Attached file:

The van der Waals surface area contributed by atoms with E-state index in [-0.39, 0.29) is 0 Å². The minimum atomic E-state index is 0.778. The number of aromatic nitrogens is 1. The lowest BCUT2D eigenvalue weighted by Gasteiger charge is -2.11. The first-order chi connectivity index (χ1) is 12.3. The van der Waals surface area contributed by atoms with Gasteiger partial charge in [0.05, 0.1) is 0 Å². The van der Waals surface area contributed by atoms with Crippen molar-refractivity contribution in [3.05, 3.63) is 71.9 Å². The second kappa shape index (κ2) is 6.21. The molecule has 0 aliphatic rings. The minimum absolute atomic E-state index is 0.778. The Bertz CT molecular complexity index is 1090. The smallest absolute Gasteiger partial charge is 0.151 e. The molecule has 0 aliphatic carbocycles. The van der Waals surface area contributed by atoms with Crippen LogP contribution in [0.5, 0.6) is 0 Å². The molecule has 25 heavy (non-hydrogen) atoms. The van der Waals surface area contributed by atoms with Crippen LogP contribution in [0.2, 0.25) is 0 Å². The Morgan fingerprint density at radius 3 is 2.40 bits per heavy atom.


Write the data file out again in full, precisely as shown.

The van der Waals surface area contributed by atoms with E-state index in [-0.39, 0.29) is 0 Å². The minimum atomic E-state index is 0.778. The number of aromatic nitrogens is 1. The lowest BCUT2D eigenvalue weighted by Gasteiger charge is -2.11. The first-order chi connectivity index (χ1) is 12.3. The van der Waals surface area contributed by atoms with Gasteiger partial charge in [0.05, 0.1) is 0 Å². The van der Waals surface area contributed by atoms with Crippen molar-refractivity contribution in [3.05, 3.63) is 71.9 Å². The second kappa shape index (κ2) is 6.21. The molecule has 0 aliphatic rings. The minimum absolute atomic E-state index is 0.778. The Bertz CT molecular complexity index is 1090. The smallest absolute Gasteiger partial charge is 0.151 e. The molecule has 0 aliphatic carbocycles. The van der Waals surface area contributed by atoms with Crippen LogP contribution in [0.5, 0.6) is 0 Å². The molecule has 25 heavy (non-hydrogen) atoms. The van der Waals surface area contributed by atoms with Crippen LogP contribution in [0.2, 0.25) is 0 Å². The Morgan fingerprint density at radius 3 is 2.40 bits per heavy atom.